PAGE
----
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Flu virus hits the older age group 


People within the age group of 45 to 64 have been most hit by the flu virus in the Canary Islands this year.

In the 2011/2012 season, children under the age of 15 were the most affected but the emphasis appears to have changed to the older generation.

Of all the flu cases reported, 29% were in the 45-64 years of age group, followed by 17% in those over the age of 64. In 68% of the cases, the influenza suffered was virus type B.

As expected, the flu virus is at epidemic proportions in the Canary Islands but has proved even worse than last year.

The latest set of statistics showed that the incidence rate in the archipelago was 295 cases per 100,000 population. This is ten per cent higher than the peak recorded last season which stood at 269 cases per 100,000 inhabitants. Doctors were expecting the numbers to increase even further in the archipelago before March.

It is being stressed that people must have a vaccination if they have one or more additional risk factors, such as heart disease. At least two people living in the Canaries have died because of complications and a third elsewhere in Spain. All three were men, one of them in the 45-64 year age group and the other over 64.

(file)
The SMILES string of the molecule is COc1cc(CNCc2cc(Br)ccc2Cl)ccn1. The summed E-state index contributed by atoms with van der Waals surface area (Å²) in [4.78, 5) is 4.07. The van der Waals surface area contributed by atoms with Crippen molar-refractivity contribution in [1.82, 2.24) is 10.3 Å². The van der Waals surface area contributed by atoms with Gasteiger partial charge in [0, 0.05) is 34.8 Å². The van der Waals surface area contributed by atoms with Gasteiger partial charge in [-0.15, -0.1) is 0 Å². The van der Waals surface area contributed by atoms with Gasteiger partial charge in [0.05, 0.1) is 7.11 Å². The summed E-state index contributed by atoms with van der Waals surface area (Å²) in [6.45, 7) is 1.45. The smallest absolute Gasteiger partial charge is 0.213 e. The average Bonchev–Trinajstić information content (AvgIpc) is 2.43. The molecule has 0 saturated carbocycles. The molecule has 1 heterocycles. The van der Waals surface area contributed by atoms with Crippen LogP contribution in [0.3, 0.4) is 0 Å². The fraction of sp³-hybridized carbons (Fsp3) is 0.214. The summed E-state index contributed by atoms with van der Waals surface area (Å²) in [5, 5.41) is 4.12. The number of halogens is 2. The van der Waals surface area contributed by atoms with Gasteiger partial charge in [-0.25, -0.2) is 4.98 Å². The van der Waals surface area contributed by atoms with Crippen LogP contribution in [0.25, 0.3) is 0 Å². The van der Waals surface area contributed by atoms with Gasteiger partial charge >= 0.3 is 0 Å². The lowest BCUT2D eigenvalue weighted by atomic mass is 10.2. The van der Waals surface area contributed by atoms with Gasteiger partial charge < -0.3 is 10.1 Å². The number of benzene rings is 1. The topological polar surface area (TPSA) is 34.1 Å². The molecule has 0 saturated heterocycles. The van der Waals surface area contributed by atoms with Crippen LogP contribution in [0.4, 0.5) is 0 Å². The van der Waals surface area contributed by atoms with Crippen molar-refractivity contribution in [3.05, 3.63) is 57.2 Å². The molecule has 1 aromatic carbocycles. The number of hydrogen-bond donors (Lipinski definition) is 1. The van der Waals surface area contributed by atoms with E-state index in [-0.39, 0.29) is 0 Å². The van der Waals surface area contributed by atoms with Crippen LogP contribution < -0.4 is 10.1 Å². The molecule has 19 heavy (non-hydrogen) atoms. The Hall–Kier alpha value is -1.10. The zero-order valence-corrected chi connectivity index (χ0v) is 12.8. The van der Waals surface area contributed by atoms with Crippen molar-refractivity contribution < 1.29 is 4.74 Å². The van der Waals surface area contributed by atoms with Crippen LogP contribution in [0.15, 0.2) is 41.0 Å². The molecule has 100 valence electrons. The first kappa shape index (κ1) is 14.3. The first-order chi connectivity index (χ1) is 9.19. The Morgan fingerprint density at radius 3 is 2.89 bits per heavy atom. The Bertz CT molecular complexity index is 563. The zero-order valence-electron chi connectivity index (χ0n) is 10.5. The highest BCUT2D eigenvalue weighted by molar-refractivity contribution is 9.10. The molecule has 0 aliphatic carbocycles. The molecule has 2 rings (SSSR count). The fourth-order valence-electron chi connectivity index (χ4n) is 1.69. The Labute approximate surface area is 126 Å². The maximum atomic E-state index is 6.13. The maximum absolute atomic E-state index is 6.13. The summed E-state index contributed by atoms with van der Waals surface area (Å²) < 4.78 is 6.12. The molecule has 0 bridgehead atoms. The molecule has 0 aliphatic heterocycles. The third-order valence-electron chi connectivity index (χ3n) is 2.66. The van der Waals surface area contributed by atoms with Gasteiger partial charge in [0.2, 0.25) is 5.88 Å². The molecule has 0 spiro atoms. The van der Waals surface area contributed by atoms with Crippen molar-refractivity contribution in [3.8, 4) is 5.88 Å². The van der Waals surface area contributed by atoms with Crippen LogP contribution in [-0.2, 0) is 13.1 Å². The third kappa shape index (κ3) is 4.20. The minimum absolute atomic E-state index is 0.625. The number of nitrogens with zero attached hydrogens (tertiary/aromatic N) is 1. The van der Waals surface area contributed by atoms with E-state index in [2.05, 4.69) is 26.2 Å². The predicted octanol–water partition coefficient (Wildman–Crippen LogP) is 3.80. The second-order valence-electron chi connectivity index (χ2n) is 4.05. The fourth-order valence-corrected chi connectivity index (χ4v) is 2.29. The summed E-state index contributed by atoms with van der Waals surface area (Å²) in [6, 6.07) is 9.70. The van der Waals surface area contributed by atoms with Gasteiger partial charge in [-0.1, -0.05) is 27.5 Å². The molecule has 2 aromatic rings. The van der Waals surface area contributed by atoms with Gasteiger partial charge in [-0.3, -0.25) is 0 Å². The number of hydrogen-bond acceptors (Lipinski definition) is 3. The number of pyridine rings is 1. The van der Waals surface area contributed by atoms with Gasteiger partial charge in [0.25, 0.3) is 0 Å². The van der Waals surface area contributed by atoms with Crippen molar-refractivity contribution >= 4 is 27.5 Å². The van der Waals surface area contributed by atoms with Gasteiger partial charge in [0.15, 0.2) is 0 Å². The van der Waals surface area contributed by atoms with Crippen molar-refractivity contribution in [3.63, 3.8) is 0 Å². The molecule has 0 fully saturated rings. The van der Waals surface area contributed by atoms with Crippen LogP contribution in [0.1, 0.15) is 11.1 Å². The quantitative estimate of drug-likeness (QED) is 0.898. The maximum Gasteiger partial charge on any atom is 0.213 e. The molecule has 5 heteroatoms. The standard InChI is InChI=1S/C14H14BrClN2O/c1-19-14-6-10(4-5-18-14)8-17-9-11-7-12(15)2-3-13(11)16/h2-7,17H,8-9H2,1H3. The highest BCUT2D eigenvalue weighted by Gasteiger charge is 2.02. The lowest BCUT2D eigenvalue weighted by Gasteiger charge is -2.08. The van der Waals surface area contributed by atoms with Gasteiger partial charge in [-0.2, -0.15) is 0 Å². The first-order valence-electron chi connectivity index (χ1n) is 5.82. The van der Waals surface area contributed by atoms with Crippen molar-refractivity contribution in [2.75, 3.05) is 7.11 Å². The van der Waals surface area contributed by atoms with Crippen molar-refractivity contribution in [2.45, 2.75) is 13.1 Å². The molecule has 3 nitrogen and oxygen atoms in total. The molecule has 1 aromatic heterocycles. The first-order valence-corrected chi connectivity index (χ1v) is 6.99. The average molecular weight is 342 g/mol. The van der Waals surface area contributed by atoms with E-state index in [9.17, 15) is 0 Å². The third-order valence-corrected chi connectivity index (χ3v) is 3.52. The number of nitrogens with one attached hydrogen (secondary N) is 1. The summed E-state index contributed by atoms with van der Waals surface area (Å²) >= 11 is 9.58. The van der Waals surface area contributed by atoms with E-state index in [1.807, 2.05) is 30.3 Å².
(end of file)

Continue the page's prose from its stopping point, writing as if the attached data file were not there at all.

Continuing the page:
The most affected region is Aragon, followed by Catalonia, Asturias, Valencia, the Basque Country and then the Canaries.

Since the start of the season, at least 63 people from eleven communities needed to be sent to hospital because of severe complications, of which 59% were men.

The Canary Islands were amongst the areas affected when the first batch of flu vaccinations had to be sent back because of a fault. This delayed the vaccination programme and has probably contributed to the increase in flu cases as had been predicted by doctors.